Constantine Phipps (Lord Chancellor of Ireland)
Sir Constantine Henry Phipps (1656–1723) was an English-born lawyer who held the office of Lord Chancellor of Ireland. His term of office was marked by bitter political faction-fighting and he faced repeated calls for his removal. His descendants held the titles Earl of Mulgrave and Marquess of Normanby. Sir William Phips, the Governor of Massachusetts, was his cousin.
He was born in Reading, the third son of Francis Phipps and Anne Sharpe. Though they described themselves as "gentry", his family do not seem to have had much money: Constantine received a free education at Reading School; and his uncle James emigrated to Maine where his son William, the future Governor, was born. Constantine won a scholarship to St. John's College, Oxford in 1672.
He was admitted to Gray's Inn in 1678 and called to the Bar in 1684. He was a lawyer of real ability, but also a strong Tory and suspected Jacobite, which hindered his career. His name became associated with political cases: he was junior counsel for the defence in the prosecution of Sir John Fenwick for his part in the conspiracy against William III in 1696. It was his management of the defence of Henry Sacheverell, impeached for an inflammatory sermon, in 1710, that made his name and apparently caused Queen Anne to favour him.
Lord Chancellor of Ireland
In 1710 Richard Freeman, the popular Lord Chancellor of Ireland, died of a brain disease, and Phipps was chosen to succeed him. He arrived in Ireland in December and immediately became embroiled in controversy, especially as he was also appointed Lord Justice of Ireland, together with Richard Ingoldsby, and was a key member of the Dublin administration. As a convinced Tory, he sought to "pack" local councils with politically reliable sheriffs and justices of the peace. In Dublin itself the results were disastrous: a Whig Lord Mayor of Dublin, Sir John Eccles, was elected but the Government refused to recognise his election, and for two years the capital had no effective Government.
Other generally smaller incidents added to Phipps' unpopularity: although his good intentions need not be doubted, he showed very poor political judgment, especially in the Dudley Moore case. For several years it had been the custom to celebrate William III's landing at Torbay on 5 November with a performance of the play Tamerlane by Nicholas Rowe. In 1712 the Government ordered that the prologue, which was considered too inflammatory, be omitted. When a young gentleman called Dudley Moore went on stage to read it a scuffle broke out and he was charged with riot. This struck many people as an over-reaction: the prosecution lagged and was seemingly about to be withdrawn when Phipps made a speech to Dublin Corporation on the disorder in the city, and specifically referred to the Moore case. It is unlikely that he intended to influence the result of the trial, but the speech was widely seen as an interference with the course of justice.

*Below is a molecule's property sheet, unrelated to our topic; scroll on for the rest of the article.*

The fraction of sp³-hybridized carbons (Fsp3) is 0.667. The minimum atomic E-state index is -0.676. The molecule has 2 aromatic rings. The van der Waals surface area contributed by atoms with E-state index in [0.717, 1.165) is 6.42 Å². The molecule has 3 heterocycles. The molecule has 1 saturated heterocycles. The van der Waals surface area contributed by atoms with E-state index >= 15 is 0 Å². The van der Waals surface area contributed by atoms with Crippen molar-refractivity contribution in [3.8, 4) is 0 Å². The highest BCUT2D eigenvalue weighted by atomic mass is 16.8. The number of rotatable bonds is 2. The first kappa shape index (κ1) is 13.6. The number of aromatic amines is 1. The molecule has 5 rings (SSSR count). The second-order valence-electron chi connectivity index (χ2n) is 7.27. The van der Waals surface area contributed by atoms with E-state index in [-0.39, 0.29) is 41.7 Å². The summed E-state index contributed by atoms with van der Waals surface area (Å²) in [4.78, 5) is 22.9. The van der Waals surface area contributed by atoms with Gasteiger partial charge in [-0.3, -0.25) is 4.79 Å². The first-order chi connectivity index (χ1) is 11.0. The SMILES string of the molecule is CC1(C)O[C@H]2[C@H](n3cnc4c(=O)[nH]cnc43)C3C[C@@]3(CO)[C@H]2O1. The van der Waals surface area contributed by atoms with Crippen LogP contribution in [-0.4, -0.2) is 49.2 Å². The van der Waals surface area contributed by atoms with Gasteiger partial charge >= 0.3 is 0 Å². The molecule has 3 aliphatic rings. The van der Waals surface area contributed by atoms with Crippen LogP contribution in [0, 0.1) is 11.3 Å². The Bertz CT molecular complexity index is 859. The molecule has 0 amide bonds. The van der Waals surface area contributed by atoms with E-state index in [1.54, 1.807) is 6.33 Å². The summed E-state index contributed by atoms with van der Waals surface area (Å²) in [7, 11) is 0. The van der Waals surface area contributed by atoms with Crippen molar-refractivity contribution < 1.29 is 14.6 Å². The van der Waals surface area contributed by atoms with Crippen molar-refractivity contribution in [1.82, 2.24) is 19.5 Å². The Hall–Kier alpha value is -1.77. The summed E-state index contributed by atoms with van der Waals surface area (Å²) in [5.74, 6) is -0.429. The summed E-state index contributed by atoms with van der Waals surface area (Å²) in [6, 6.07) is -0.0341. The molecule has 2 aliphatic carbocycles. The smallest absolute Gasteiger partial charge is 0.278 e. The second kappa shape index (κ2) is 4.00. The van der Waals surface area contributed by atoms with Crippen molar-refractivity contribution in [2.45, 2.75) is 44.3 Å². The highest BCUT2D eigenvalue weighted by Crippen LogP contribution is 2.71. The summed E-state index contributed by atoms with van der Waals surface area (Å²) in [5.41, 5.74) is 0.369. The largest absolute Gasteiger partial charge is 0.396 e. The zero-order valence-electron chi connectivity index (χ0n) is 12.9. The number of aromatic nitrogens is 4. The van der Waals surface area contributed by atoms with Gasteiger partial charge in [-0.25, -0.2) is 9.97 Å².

Moore's case was contrasted with that of Edward Lloyd, a bookseller who published the Memoirs of the Chevalier St.George, better known as the Old Pretender. He was prosecuted for publishing seditious matter, but Phipps intervened to end the proceedings by nolle prosequi. His motives were humane - Lloyd was a relatively poor man and the publication was purely a commercial venture, without any political undertones - but it was widely seen as further evidence of a Jacobite conspiracy. Phipps' well-meant efforts to ban the annual procession round the statue of William III in College Green increased his unpopularity. In 1713 it was rumoured, wrongly, that the new Lord Lieutenant of Ireland, the Duke of Shrewsbury, had made it a condition of taking up office that Phipps be dismissed, together with his main ally on the Bench, Richard Nutley.